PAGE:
posted by triage_lazarus at 10:54 AM on February 6, 2016


One of the many damaging ironies of TWOD is that there is no shortage of intelligent, informed, responsible people who would - and do, of course - form a network of expert advisors on the best use of psychoactives. In a sane world, such networks would be seen as a major social good, part of the way society organises itself to militate against harm and promote good. Psychoactives can do great good, and cause great harm, but you simply cannot beat the involvement of wise, compassionate people in tuning that.

Isn't that what we're supposed to do?

Currently, of course, if you take that path, you risk great harm to yourself and those who care about you. Sometimes people get away with it, more or less, and bravery and honesty can still earn you a pass while the arbitrary Man decides to look the other way. Heaven help you if that changes.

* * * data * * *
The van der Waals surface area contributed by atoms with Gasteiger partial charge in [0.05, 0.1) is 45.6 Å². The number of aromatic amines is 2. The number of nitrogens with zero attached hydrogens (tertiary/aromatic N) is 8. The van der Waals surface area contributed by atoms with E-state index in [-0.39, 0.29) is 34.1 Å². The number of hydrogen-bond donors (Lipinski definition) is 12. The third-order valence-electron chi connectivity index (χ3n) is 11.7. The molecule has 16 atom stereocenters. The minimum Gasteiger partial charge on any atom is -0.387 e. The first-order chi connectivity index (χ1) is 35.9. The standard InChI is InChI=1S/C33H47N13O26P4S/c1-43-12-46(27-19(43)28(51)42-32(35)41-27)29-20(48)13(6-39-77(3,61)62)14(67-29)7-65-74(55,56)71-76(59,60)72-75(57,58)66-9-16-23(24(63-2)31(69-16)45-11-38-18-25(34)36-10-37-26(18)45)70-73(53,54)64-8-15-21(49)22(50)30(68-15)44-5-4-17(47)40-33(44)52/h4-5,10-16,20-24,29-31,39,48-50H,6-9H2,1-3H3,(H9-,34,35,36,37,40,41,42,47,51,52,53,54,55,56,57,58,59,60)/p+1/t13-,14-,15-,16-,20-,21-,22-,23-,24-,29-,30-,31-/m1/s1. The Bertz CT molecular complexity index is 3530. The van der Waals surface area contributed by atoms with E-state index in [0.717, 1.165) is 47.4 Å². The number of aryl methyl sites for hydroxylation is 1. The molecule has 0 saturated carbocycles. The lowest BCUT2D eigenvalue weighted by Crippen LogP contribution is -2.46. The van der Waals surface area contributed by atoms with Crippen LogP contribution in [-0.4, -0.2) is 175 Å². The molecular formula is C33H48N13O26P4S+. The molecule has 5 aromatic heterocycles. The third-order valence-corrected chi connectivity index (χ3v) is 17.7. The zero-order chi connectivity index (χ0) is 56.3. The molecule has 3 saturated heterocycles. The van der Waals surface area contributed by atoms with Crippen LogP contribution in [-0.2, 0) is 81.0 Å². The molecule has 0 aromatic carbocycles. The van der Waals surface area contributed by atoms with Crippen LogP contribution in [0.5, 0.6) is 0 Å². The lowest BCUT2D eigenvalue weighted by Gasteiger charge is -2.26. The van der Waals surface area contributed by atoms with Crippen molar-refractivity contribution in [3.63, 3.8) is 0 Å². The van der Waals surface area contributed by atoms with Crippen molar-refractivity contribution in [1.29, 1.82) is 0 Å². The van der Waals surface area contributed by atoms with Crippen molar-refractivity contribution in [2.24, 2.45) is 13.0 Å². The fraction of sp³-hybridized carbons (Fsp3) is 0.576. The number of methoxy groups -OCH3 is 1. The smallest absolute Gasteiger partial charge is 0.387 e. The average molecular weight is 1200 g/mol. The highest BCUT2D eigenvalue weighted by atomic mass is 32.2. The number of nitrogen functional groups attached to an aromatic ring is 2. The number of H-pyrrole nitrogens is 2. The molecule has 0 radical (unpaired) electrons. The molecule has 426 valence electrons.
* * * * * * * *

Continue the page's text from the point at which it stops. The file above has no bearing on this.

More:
Nowhere near good enough.

Yet are the regulators and law-setters even engaging with these ideas, these people? In the UK quite the opposite - we've just banned _all_ psychoactive substances that don't have explicit exemptions (Parliament actually organised its debates to exclude scientific or medical opinions and data), so we'll see how that works out.

It's a chronic malignancy of political will that baffles me even more every time I think about it.
posted by Devonian at 10:58 AM on February 6, 2016 [7 favorites]


Relatedly, I think it's cool that the author here doesn't report that the experience put everything right with him, taught him the deep secrets of the universe, or anything like that. It was interesting, and intense, and beautiful, and changed his outlook on life in some small and subtle ways, and he's clearly fascinated by it and glad he did it.

Yeah, we can't all drop acid and then go onto create a billion dollar company. But some do. Point is, the narrative of the loser druggie is another one of those stereotypes that needs to di.